News & Events Home Events Calendar

Rascati Recognized by Co-op

Dr. Karen Rascati, professor of pharmacy administration, has been named a runner-up in the Robert W. Hamilton Book Award competition sponsored by the University Co-operative Society.

The honor was announced at the 13th annual awards ceremony held Wednesday, Oct. 28 at Austin's Four Seasons Hotel. More than 100 books were nominated for this award. The awards program honors Robert W. Hamilton, a retired professor of law at The University of Texas at Austin and a former chairperson of the Co-op. The Co-op joined with UT Austin to establish the awards program in 1997 to recognize leading authors and researchers at the university. The program is considered one of the most prestigious author awards at the university.

Rascati's book, "Essentials of Pharmacoeconomics," provides a straightforward explanation of the essential factors of the economics of pharmacy practice. It defines terminology used in research and covers the application of economic-based evaluation methods to pharmaceutical products and services. The book, published by Lippincott Williams and Wilkins, was recently translated into Portuguese.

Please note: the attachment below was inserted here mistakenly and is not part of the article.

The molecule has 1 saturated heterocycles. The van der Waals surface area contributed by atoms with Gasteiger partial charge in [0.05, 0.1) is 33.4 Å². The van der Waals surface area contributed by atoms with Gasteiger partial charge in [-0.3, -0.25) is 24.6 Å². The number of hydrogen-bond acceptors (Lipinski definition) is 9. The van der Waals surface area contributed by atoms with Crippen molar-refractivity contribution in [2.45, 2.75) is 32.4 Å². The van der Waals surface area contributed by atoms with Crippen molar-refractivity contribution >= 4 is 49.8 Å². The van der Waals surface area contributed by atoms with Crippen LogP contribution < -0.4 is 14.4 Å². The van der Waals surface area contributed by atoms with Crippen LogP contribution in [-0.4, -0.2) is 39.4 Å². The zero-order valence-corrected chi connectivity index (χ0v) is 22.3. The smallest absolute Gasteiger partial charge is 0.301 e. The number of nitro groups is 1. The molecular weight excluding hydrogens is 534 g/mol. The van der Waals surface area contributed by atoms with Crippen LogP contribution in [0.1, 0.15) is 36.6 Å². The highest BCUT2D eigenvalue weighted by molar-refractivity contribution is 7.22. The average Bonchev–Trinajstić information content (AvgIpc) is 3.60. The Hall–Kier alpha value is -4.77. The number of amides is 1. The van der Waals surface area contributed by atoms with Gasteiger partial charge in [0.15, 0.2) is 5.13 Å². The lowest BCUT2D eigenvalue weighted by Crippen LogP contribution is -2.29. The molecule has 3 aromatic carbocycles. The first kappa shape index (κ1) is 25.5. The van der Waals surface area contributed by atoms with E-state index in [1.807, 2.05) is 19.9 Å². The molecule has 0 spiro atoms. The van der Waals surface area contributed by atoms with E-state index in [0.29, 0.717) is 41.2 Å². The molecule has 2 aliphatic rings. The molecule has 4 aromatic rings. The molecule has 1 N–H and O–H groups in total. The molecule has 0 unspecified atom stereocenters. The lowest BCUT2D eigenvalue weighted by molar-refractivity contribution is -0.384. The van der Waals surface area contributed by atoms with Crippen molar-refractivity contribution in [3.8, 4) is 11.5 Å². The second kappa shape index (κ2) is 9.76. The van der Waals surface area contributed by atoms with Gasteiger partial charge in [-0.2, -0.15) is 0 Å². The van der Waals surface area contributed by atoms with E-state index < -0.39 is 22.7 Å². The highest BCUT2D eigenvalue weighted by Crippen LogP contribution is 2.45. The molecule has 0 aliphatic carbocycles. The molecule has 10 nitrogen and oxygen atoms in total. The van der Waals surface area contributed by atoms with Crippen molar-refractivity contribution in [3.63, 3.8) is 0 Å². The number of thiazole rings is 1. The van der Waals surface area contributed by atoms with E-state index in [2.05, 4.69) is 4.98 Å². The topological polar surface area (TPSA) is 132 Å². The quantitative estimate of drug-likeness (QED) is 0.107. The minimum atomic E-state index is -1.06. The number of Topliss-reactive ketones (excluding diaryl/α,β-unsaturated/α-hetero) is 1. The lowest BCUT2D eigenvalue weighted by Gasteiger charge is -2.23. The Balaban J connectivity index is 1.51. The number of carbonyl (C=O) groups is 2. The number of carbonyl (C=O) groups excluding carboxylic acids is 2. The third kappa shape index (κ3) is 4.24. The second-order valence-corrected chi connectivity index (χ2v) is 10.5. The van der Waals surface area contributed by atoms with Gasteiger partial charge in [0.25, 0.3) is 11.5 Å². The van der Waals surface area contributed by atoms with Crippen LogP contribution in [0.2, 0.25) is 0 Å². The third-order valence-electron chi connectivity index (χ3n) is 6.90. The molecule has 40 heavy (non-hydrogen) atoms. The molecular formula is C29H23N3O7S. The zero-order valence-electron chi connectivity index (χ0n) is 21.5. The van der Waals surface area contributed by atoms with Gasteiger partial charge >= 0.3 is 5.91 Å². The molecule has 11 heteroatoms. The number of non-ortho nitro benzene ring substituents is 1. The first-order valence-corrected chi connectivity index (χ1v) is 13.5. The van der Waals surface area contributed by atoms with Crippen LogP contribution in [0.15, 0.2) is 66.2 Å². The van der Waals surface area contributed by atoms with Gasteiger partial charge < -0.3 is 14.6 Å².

The term "pharmacoeconomics" first appeared in the literature in the mid-1980's. . It incorporates methods from more established disciplines to help estimate the value of pharmacy products and services by comparing costs and outcomes. The book covers the application of economic-based evaluation methods to pharmaceutical products and services and includes examples of how pharmacoeconomic evaluations relate to decisions that affect patient care. It also examines how health-related quality of life is assessed and valued.

"With current emphasis on health care reform, using health care resources wisely - i.e., getting good value for the money spent - is paramount. Drug costs are responsible for approximately 10-12 percent of the country's total health care expenditures. In 1990, the U.S. spent approximately $40 billion on prescription medications; in 2006, we spent almost $250 billion. While medications costs continue to grow, it is important to keep other factors in mind," the author continued.

For instance, she explained, 20 years ago many patients diagnosed with an ulcer faced surgery. Today that same patient might be prescribed medications to heal the ulcer thus avoiding surgery. Therefore, while the prescription cost for today's ulcer patient may be considerably higher than it was 20 years ago, the medications may eliminate the need for costly surgery.

Dr. Robert Talbert, professor of pharmacotherapy, was the only other pharmacy faculty member nominated for the award. His publication, "Pharmacotherapy: A Pathophysiologic Approach," is in its seventh edition and is published by McGraw Hill.

 



Last Reviewed: October 30, 2009
NEWS

 Visit our Archive of recent
 news stories.


index of the major headings: a b c d e f g h i j k l m n o p q r s t u v w x y z